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How to tame your portfolio dragon: China

Discussion in 'General Investing Discussion' started by Johny_come_lately, 23rd May, 2010.

  1. Johny_come_lately

    Johny_come_lately Well-Known Member

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  2. Johny_come_lately

    Johny_come_lately Well-Known Member

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    Hi,

    If 11% of an Australian index is automatically China exposure, are investors replicating exposure with an emerging market fund. Is anyone concerned about a China bubble?





    Johny.
     
  3. Tropo

    Tropo Well-Known Member

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  4. Johny_come_lately

    Johny_come_lately Well-Known Member

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    I feel guilty now, for taking from the working chinese poor. :(



    J.
     
  5. Chris C

    Chris C Well-Known Member

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    Bubbles would seem to be an inevitable part of human nature. So I don't think "concerned" is the word I'd use, simply because the medium to long term outlook for China is far more positive.

    Advisors often talk about taking a long term perspective when it comes to investing, ie 7+ years. Now I don't think this sort of attitude should offset doing due diligence, but I'd happily argue the case that even with a "long term perspective" you would not have made reasonable returns in the US over the last 10 years, plus I expect the next 5 - 10 years in the US (or pretty much anywhere else in the developed world) to be less than fruitful.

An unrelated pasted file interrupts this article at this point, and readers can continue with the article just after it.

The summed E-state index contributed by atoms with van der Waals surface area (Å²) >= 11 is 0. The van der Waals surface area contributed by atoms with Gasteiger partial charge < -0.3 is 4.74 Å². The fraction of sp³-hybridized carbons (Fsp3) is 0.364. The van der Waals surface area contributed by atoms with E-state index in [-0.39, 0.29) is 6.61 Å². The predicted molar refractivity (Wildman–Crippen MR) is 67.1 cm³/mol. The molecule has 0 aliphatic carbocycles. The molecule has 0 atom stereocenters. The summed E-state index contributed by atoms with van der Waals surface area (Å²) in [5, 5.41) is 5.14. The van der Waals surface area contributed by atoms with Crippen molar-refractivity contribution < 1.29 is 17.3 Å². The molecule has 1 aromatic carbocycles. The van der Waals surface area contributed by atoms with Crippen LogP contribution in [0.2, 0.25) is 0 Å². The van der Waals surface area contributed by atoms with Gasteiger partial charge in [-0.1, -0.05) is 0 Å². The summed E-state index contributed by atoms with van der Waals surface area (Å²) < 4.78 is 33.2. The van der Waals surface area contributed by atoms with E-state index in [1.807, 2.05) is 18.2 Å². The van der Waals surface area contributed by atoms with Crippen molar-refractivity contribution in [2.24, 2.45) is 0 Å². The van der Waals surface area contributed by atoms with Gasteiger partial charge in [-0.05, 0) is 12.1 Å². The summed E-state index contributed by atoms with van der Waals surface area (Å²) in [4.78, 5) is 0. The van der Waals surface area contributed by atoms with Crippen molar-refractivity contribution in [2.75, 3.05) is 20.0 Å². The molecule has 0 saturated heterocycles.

Yet China on the other hand, even with a bubble bursting between now and 2017 you would likely still be in a substantially better position than today. Even bad quarters of growth for China, are the sort of growth rates that the US is dreaming of at the moment, and this reality isn't likely to change, barring major civil or international war.

    So I guess all I'm saying is that, it doesn't really matter if their is a bubble in some sectors of the Chinese growth story, the longer term trend still has a long way to run. Plus the Chinese market is already down 20%+ from the recovery highs it reached last year and still 55% off the highs it reached before the crash and there are just as many unpopped bubbles in the developed markets.

    I wouldn't worry about them too much, people have a way of looking out for themselves, and the last I heard a lot of factory workers had managed to negotiate for double figure annual wage increases... So I expect that we will be seeing a much larger Chinese middle class over the next 5 - 10 years.

    All businessmen understand that without workers, there are no profits.